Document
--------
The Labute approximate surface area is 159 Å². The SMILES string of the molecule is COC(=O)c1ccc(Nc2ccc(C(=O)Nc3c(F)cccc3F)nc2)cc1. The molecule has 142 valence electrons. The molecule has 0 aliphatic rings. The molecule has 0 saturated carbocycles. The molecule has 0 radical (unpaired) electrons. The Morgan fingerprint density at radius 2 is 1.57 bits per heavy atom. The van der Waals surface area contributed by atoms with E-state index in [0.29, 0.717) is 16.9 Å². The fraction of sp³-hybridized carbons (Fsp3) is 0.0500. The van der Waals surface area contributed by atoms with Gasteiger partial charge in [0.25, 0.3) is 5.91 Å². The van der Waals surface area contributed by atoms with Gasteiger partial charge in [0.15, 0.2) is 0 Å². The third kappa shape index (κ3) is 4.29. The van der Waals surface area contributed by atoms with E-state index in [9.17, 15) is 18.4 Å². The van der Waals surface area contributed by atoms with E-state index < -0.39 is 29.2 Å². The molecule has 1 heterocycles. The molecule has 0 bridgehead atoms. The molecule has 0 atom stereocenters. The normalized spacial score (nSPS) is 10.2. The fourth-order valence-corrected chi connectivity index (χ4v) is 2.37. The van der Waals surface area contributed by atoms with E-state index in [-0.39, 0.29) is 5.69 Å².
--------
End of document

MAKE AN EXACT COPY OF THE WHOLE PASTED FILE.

The Labute approximate surface area is 159 Å². The SMILES string of the molecule is COC(=O)c1ccc(Nc2ccc(C(=O)Nc3c(F)cccc3F)nc2)cc1. The molecule has 142 valence electrons. The molecule has 0 aliphatic rings. The molecule has 0 saturated carbocycles. The molecule has 0 radical (unpaired) electrons. The Morgan fingerprint density at radius 2 is 1.57 bits per heavy atom. The van der Waals surface area contributed by atoms with E-state index in [0.29, 0.717) is 16.9 Å². The fraction of sp³-hybridized carbons (Fsp3) is 0.0500. The van der Waals surface area contributed by atoms with Gasteiger partial charge in [0.25, 0.3) is 5.91 Å². The van der Waals surface area contributed by atoms with Gasteiger partial charge in [0.15, 0.2) is 0 Å². The third kappa shape index (κ3) is 4.29. The van der Waals surface area contributed by atoms with E-state index in [9.17, 15) is 18.4 Å². The van der Waals surface area contributed by atoms with E-state index < -0.39 is 29.2 Å². The molecule has 1 heterocycles. The molecule has 0 bridgehead atoms. The molecule has 0 atom stereocenters. The normalized spacial score (nSPS) is 10.2. The fourth-order valence-corrected chi connectivity index (χ4v) is 2.37. The van der Waals surface area contributed by atoms with E-state index in [-0.39, 0.29) is 5.69 Å².